Can there be a more difficult, dangerous political problem to a petro-state than climate change? Is it even possible to say "no"? What kind of leader would it take to accept the warnings of science that 80% of proven fossil energy reserves have to be left in the ground if we're to have a fair chance of averting climate catastrophe, runaway global warming?
Look around you. Do you see that type of bold, courageous leadership anywhere in Canada's mainstream political parties? The Tories? Obviously not. The Liberals? Not really. The New Democrats? Hardly.
You might look to history for precedents. When did a nation give up a means of real-time prosperity for the benefit of others or future generations? Economists would dismiss such a thing as irrational for it is rational, in their lexicon, to favour the current interest even at the cost of some future interest.
It would seem to follow that, when you're on the side of dirty energy, it's tough if not impossible to be on the side of clean energy. You can make claims but you still have one foot on the dock and the other on the boat, unwilling to truly leave the old for the new.
This prime minister offers up the fanciful notion that we'll use the revenues from peddling the world's dirtiest ersatz petroleum to fund our transition to clean, alternative energy.
He won't come right out and say it but the right honourable gentleman not only wants to continue our bitumen trafficking, he wants to facilitate a great expansion of our production and export of dilbit. That is, after all, the sole purpose of the Energy East and vastly expanded Kinder Morgan pipelines. Both are needed to enable a massive expansion of the Tar Sands.
But what about that warning about 80 per cent of fossil reserves having to be left untouched, unburned, in the ground? How can we double or even quadruple our extraction of bitumen and not offend that warning of what awaits civilization, all life on Earth, if we don't shut this sludge business down? One leading climate scientist, James Hansen, has even addressed Athabasca directly and said, burn that and it's "game over."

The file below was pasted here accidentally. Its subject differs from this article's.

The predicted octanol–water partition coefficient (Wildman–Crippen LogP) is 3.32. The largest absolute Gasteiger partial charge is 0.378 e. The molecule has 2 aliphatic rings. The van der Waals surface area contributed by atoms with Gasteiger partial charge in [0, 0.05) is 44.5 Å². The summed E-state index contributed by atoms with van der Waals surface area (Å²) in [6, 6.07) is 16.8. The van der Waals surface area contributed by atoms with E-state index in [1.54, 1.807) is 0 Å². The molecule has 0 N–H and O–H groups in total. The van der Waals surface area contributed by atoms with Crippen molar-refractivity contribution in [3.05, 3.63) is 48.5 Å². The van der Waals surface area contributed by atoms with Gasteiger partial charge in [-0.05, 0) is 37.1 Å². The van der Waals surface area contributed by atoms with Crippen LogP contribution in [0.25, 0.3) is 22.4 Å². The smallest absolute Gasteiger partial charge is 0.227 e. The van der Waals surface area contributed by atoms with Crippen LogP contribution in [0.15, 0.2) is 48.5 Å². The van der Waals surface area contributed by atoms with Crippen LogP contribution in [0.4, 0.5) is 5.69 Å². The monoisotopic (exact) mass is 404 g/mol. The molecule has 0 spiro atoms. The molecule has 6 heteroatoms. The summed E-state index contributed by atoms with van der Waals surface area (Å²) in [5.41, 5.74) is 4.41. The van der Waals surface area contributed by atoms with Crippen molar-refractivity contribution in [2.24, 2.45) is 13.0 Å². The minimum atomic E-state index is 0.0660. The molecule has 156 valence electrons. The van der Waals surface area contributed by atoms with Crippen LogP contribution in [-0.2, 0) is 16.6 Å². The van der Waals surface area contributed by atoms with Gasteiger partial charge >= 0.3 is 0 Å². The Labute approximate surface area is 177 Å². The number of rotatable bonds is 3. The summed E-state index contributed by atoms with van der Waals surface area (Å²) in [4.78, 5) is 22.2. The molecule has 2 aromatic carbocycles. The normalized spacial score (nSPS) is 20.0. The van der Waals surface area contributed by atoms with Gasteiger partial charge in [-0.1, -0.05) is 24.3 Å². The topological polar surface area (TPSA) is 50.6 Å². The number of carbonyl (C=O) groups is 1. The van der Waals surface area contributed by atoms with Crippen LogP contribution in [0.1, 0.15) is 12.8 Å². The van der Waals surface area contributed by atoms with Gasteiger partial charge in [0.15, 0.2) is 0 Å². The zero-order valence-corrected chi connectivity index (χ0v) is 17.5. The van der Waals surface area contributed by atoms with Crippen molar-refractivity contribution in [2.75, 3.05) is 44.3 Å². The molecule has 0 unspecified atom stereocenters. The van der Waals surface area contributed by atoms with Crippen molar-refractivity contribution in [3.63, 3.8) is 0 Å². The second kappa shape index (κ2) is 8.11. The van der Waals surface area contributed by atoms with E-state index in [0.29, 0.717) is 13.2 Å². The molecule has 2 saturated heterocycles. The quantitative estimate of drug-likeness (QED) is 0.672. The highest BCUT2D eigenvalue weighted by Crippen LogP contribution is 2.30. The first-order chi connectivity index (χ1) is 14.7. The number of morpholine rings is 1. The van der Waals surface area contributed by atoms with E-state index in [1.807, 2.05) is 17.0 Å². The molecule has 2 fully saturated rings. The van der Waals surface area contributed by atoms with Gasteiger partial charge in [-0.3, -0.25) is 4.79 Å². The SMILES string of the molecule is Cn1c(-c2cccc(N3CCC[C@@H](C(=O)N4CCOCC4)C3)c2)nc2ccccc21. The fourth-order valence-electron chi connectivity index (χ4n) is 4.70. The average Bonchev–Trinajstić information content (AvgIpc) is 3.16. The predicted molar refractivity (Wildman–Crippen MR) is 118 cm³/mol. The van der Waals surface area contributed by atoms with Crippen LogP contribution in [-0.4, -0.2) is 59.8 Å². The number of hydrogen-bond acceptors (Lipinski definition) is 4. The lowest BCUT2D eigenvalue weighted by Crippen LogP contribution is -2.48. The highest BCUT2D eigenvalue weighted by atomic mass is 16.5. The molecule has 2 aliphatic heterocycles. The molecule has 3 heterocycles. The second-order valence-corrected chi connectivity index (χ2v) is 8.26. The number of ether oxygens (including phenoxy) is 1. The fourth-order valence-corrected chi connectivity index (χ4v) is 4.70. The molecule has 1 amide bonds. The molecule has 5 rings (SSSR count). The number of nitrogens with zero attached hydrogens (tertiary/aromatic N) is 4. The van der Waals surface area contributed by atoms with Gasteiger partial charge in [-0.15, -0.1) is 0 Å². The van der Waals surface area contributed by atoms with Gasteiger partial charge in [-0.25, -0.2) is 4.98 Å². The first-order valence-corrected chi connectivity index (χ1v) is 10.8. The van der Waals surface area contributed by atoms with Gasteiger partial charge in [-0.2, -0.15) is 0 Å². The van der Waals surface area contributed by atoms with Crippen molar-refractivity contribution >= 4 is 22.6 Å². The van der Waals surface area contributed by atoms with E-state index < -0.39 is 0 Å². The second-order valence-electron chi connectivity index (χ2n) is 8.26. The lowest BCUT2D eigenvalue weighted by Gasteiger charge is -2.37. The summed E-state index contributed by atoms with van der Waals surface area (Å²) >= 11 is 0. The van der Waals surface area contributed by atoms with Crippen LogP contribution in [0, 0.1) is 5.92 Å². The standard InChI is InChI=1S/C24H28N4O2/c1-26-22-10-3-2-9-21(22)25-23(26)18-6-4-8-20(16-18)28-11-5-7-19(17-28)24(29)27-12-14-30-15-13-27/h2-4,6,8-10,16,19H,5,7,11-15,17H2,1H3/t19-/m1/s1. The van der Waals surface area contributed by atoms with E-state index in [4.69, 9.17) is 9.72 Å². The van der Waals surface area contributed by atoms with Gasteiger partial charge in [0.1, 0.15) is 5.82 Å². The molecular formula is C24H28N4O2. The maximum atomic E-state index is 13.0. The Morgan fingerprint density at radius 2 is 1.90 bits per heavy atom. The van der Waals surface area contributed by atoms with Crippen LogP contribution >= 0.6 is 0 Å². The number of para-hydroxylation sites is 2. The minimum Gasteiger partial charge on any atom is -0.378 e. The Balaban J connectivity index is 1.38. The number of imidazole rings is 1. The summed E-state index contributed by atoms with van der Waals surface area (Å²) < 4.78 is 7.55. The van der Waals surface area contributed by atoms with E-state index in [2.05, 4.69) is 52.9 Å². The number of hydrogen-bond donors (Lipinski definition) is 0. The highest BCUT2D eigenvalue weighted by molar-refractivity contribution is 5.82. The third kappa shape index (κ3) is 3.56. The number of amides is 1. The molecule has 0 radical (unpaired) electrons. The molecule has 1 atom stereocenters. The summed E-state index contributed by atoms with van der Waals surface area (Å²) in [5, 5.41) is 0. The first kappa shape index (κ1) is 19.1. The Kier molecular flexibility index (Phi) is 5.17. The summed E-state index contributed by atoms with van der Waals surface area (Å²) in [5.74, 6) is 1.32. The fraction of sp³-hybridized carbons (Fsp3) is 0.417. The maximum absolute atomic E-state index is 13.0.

These pipelines aren't a short term proposition either. They're fair warning that the energy companies, and their minions in government, are in it for the long haul. How does that square with Schellnhuber's ominous warning at the December climate summit in Paris that avoiding runaway climate change requires nothing less than the "induced implosion" of the fossil fuel industry?
Treasury Board czar Scott Brison recently addressed a call to put government scientists on a short leash.
In response to the Star’s questions, Brison’s office sent a statement indicating Canadians “deserve” to know how evidence informs their policy choices.
“If we want Canadians to trust their government, their government needs to trust them,” Brison’s statement read. “It also needs to trust public servants to do their job. As a government, we are fully committed to ensuring that government science informs our decisions and that this information is available to the public.”
Okay, fair enough. Good to hear. Now, where is the science that says expanding the production and export of bitumen is a good thing, a safe thing? Where is the 'government science' that informed this decision? Show it to us. Let's see it. Of course you already would have if it existed to support your decisions. You're bullshitting us and on, of all things, what could be a life or death issue to our grandchildren.
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